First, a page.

News From 1868
The Vinton Eagle
Wednesday, January 29, 1868
IOWA BLIND ASYLUM.
We have been favored by General Geddes, the popular ans efficient principal of the State Institution for the Blind, with a copy of the Biennial report of that Institution for 1867. It is a very interesting report and contains the following historical statement of the origin and growth of this important State charity:
Through the unwearied and disinterested efforts of Mr. Samuel Bacon, of Iowa City, this institution was first established in 1853, Mr. Bacon was also the founder of the asylum for the blind in Jacksonville, Illinois. The institution s free to all the blind in Iowa who are susceptible to education, of proper age, good moral character, and desirous of availing themselves of its privileges.
The blind of other States are also admitted, upon the payment of the sum of $170 per pupil, provided they possess the other necessary qualifications. It was first organized at Iowa City, under the albe superintendence of the founder, whose longe experience as a teacher of the blind did much in securing its success, and commending it to the fostering care of our people. The wise and benevolent legislature exemplified in everything pertaining to its interest, has had the effect of placing in a very enviable position, and rendering it second to no school of like character in our country. In the month of August 1862, the institution was removed from Iowa City to Vinton, Benton County. At this time it was under the superintendence of the Rev. O. Clark, who resigned at the close of 1864. His place was filled by the Rev. Reed Wilkinson, who tendered his resignation in June, 1867, when the present incumbent was appointed to fill the vacancy.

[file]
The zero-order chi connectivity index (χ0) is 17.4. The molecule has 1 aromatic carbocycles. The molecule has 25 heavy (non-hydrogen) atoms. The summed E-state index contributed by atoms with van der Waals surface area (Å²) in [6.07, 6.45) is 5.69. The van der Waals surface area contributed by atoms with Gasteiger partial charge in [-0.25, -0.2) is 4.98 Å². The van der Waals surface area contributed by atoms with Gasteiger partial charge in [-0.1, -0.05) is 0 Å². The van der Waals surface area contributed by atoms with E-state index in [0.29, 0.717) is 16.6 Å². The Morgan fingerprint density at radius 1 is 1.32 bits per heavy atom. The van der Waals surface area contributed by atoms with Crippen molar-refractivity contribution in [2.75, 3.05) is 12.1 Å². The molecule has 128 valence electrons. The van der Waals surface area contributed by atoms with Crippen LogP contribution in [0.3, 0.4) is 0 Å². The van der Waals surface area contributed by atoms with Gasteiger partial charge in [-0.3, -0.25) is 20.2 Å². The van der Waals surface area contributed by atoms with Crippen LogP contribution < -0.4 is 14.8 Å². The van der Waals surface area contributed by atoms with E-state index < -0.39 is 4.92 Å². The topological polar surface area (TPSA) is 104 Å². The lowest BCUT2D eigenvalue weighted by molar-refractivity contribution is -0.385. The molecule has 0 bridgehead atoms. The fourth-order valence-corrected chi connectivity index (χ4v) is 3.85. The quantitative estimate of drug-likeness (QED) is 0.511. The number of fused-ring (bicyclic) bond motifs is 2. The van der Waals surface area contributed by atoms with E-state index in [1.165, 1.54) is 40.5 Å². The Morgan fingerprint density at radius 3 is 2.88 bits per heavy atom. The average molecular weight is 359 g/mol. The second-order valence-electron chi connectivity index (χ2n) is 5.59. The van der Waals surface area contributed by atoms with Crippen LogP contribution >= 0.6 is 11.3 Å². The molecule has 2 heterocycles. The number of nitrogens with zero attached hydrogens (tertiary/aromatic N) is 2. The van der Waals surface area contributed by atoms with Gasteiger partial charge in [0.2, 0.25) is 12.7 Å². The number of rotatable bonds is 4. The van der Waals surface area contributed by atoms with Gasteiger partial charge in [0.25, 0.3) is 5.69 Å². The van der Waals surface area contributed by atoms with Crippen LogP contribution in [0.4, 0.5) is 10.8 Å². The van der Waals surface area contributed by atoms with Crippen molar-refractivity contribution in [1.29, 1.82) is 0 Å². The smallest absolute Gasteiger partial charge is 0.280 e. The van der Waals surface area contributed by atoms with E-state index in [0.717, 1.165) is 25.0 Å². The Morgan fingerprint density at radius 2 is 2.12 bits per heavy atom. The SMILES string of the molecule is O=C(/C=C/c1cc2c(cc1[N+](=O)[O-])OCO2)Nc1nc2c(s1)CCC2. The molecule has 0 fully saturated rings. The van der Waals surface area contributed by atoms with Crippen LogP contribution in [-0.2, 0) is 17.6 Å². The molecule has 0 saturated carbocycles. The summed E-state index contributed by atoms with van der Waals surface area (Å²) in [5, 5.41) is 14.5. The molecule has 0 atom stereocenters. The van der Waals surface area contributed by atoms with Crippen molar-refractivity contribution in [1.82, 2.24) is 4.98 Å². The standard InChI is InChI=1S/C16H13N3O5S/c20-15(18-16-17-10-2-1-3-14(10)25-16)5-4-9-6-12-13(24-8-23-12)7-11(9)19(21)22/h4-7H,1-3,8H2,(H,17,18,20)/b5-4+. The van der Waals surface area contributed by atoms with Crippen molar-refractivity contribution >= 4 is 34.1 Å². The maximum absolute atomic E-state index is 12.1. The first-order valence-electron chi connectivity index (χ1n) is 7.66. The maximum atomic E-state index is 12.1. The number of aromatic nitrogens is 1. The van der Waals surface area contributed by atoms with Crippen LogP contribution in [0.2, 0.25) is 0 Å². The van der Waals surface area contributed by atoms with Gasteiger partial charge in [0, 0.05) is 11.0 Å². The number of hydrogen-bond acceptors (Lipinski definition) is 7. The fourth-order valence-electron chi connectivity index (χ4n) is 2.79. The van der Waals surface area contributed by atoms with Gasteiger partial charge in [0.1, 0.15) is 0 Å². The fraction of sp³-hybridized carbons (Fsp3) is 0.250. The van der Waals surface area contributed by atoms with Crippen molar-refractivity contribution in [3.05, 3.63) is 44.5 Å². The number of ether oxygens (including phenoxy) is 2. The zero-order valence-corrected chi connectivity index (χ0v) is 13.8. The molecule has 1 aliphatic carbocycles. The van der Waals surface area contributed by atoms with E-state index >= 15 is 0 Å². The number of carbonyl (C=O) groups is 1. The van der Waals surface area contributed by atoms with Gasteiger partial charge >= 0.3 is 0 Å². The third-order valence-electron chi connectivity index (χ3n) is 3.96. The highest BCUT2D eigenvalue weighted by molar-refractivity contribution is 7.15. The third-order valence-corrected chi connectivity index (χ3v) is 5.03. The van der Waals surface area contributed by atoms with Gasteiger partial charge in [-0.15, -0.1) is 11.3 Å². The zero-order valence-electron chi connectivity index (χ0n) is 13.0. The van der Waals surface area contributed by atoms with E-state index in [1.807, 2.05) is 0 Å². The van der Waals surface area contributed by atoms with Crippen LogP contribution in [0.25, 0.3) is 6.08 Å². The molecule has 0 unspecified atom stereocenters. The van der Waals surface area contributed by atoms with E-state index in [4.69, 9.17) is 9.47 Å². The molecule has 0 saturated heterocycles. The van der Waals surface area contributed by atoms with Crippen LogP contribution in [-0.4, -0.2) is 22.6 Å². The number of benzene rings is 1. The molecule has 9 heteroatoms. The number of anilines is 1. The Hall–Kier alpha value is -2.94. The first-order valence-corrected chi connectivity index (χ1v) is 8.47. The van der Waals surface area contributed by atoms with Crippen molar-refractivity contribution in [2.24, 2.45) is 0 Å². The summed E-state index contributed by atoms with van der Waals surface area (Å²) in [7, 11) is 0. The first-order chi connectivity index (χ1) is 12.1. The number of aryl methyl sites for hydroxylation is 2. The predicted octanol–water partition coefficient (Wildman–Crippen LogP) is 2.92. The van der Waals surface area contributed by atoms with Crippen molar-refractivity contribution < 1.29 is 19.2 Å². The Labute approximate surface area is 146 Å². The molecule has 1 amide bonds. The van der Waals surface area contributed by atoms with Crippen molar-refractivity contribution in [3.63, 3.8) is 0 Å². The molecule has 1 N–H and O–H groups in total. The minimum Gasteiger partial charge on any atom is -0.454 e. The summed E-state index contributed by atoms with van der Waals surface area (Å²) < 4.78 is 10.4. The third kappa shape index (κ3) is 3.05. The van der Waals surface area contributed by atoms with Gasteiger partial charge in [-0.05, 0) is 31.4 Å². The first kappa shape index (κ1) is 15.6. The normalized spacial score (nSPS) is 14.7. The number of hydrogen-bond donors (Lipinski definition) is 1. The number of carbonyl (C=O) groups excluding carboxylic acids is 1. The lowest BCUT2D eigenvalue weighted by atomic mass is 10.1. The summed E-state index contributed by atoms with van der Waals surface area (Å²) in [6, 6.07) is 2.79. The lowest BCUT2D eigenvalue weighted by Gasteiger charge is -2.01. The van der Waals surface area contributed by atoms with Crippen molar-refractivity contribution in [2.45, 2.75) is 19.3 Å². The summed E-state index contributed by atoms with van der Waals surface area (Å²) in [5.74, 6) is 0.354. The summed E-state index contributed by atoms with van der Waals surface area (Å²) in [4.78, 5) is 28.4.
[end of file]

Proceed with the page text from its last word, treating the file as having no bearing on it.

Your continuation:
The report also thus describes the fine location and grounds of the Institution:
"The Institution is beautifully located on a gentle eminence immediately west of the corporate limits of the town of Vinton, in the county of Benton. The view from the cupola of the building is very fine, presenting to the spectator an epitome of our lovely State. The undulating prairie extending from the south and west of the building as far as the eye can pierce is dotted with numerous groves, farm and school houses, thus bearing upon its bosom the impress of an industrious, thrifty and intelligent population.
Looking toward the north and east, distant about one-half mile, the Cedar river, with its dense fringe of excellent timber bursts upon the view. On its right bank is situated the enterprising town of Vinton, with a railroad in progress of completion—a link in the great iron artery which will soon connect St. Poul, Minn. With St. Louise, Mo.—and destined ere long to become a great manufacturing center. The salubrity of the climate is unsurpassed in this State, of which fact the uninterrupted good health of the inmates of the Institution is sufficient evidence. The grounds belonging to the Institution comprise forty acres of excellent land, divided into ten acre lots, one of which contains a thriving young orchard, also shade trees and ornamental shrubbery. The other lots are used for pasture and raising corn for the manufacture of brooms.